NH Senate backs changes to prior authorization law involving drug care
Measure would allow payment to providers without previous OK from insurers
The NH Senate on Thursday passed a bill requiring that health insurance companies reimburse providers for initial treatment of substance abusers without prior authorization.
“This is the window of opportunity,” said Sen. David Boutin, R-Manchester. “If they are kept waiting and they walk away and shoot up, the consequence could be the loss of a life.”
Both chambers passed similar versions of Senate Bill 532, but the Senate Health and Human Services Committee recommended that the bill be sent to a committee of conference to work out the differences, over a House floor amendment that would apply some of the language in the bill to another section of existing insurance law.
“It creates a confusing position over what its true intent was,” said Sen. Andy Sanborn, R-Bedford, chair of the Health and Human Services Committee.
He assured the committee it would just clear up the ramifications of the change, and would eventually pass a version of the bill. He said that in any case providers prescribe treatment to those who need it because only a small percentage of such claims have been successfully challenged.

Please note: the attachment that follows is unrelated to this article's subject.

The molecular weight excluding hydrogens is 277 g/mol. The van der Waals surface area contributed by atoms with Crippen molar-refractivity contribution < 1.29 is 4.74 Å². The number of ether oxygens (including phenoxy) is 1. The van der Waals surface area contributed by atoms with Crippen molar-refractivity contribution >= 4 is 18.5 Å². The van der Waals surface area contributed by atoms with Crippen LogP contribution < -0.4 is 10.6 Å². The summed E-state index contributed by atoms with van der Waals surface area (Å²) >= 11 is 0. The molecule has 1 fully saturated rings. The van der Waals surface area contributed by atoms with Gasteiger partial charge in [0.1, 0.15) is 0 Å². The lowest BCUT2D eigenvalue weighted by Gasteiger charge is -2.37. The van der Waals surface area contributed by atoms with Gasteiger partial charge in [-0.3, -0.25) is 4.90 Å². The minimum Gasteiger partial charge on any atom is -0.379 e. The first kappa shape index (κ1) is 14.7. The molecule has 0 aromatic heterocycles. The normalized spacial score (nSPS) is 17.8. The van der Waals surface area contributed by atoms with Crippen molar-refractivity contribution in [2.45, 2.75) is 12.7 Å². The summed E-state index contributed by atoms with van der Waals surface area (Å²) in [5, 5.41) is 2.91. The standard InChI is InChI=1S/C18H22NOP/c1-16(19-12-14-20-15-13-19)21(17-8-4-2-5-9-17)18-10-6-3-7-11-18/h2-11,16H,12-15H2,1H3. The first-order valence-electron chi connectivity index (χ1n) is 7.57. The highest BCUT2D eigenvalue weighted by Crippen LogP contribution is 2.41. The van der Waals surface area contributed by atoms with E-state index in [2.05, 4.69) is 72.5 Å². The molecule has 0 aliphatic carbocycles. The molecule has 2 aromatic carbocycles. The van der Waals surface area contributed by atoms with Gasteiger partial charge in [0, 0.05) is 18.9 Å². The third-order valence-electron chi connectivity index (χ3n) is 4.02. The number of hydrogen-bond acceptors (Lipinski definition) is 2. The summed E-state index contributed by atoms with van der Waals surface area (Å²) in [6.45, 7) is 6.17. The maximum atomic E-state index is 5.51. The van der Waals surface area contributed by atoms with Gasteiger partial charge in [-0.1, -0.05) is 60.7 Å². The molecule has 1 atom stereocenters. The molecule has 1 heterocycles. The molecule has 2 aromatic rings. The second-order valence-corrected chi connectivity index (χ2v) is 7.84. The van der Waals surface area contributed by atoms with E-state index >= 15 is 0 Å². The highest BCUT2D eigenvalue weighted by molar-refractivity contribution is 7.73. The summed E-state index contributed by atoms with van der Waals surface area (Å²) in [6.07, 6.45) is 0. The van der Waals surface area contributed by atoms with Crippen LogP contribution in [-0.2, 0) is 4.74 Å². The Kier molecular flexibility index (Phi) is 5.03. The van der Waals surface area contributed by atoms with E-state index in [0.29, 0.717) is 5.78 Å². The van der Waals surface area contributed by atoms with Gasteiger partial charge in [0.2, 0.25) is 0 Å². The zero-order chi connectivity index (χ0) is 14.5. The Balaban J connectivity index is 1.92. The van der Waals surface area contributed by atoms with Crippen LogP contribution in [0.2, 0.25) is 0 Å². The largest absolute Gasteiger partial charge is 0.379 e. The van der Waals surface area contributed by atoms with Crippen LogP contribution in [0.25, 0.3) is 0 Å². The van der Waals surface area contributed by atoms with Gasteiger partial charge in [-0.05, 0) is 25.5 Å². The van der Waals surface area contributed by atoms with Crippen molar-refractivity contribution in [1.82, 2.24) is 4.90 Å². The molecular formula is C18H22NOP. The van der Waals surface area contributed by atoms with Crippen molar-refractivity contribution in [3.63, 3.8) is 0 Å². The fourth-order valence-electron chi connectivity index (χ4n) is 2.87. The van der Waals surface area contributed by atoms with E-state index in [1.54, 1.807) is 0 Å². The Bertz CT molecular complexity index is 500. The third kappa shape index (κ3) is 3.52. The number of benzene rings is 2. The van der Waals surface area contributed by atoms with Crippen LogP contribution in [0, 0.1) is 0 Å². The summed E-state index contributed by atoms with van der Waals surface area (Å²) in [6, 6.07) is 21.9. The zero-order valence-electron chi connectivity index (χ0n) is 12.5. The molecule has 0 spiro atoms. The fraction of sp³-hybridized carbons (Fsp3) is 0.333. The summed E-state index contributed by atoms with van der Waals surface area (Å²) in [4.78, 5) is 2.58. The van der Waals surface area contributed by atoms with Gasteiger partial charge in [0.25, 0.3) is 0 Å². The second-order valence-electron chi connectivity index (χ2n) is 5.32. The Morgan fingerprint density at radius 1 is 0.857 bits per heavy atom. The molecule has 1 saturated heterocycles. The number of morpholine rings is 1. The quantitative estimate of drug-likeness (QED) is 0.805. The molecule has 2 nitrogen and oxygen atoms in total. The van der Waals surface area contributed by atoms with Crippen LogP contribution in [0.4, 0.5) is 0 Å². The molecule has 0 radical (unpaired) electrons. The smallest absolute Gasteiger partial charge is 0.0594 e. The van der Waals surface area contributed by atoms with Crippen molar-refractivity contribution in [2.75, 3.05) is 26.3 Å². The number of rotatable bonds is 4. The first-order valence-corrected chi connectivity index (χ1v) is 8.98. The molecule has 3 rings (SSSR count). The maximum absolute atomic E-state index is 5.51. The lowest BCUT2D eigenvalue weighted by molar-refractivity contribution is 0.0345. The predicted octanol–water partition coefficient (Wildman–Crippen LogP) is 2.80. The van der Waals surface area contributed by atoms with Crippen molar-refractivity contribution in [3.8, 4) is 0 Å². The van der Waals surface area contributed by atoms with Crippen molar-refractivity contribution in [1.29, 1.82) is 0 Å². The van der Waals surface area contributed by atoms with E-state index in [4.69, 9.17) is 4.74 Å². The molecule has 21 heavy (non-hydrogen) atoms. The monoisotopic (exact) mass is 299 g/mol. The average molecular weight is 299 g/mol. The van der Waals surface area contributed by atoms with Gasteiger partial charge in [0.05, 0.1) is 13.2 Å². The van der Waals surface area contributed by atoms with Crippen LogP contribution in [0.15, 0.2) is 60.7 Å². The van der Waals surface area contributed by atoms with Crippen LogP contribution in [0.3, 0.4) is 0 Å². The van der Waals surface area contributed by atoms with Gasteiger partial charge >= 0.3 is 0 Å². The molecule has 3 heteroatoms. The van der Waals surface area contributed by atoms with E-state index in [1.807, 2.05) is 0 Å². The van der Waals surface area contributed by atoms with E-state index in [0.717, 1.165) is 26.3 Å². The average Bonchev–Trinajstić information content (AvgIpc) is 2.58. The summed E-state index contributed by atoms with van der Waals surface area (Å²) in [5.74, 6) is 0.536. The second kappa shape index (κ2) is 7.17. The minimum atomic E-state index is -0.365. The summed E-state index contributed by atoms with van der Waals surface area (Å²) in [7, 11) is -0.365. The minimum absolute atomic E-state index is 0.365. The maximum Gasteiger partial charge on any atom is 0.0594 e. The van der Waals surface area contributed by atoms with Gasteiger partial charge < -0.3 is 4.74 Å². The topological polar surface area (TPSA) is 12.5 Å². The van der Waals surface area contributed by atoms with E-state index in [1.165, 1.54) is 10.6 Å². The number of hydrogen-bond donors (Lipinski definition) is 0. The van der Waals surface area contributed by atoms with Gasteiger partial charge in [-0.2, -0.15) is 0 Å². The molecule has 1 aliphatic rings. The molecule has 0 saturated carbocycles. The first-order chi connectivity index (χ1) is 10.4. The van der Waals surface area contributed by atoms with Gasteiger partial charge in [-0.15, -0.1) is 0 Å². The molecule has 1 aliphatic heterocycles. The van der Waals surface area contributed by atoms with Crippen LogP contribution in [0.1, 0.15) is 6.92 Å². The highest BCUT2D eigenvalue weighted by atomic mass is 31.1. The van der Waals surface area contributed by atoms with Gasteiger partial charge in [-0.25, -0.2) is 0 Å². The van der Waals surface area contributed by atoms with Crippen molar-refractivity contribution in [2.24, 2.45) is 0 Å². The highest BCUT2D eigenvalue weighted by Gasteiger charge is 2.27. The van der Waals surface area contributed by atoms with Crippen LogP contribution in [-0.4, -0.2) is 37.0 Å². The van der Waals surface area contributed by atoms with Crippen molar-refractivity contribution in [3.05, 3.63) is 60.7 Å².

But Sen. Dan Feltes, D-Concord, worried that the committee might strip the bill of the crucial word “until” from a section – it said that insurance companies would reimburse providers until a determination was made.
“That is the critical purpose of the bill,” he said. “Let’s trust the providers without any assurance that they will get paid. What happens if they become skittish, while waiting for an insurance company to call them back?”
Sen. Jeb Bradley, R-Wolfeboro, who favored the bill going to committee of conference, also indicated that it was a bigger issue than just working out technical language.
“Our insurance markets require the effective use of prior authorization,” he said. “We should not undermine prior authorization in our health care delivery service.”
‘Precious moments slip by’
But other Republicans broke ranks, worried that the bill could die in conference – and feared that some people might even die as a result.
“Trying to get to perfect can lead to failure,” said Boutin. He said that, on average, one person per day was dying of opioid addiction in New Hampshire. “I can tell you that many bills with the best of intentions are left on the table (at committee of conference). I don’t think we can take that risk in this case.”
Sen. Russell Prescott, R-Kingston, agreed
“Precious moments slip by” while waiting for authorization, he said. “The clinician needs to know to move forward and not worry about the need for paperwork, and do the wrong thing for a person in need, because within two hours, they are going to be gone.”
The Senate voted 16-8 to accept the House amendment, sending the bill to Gov. Maggie Hassan.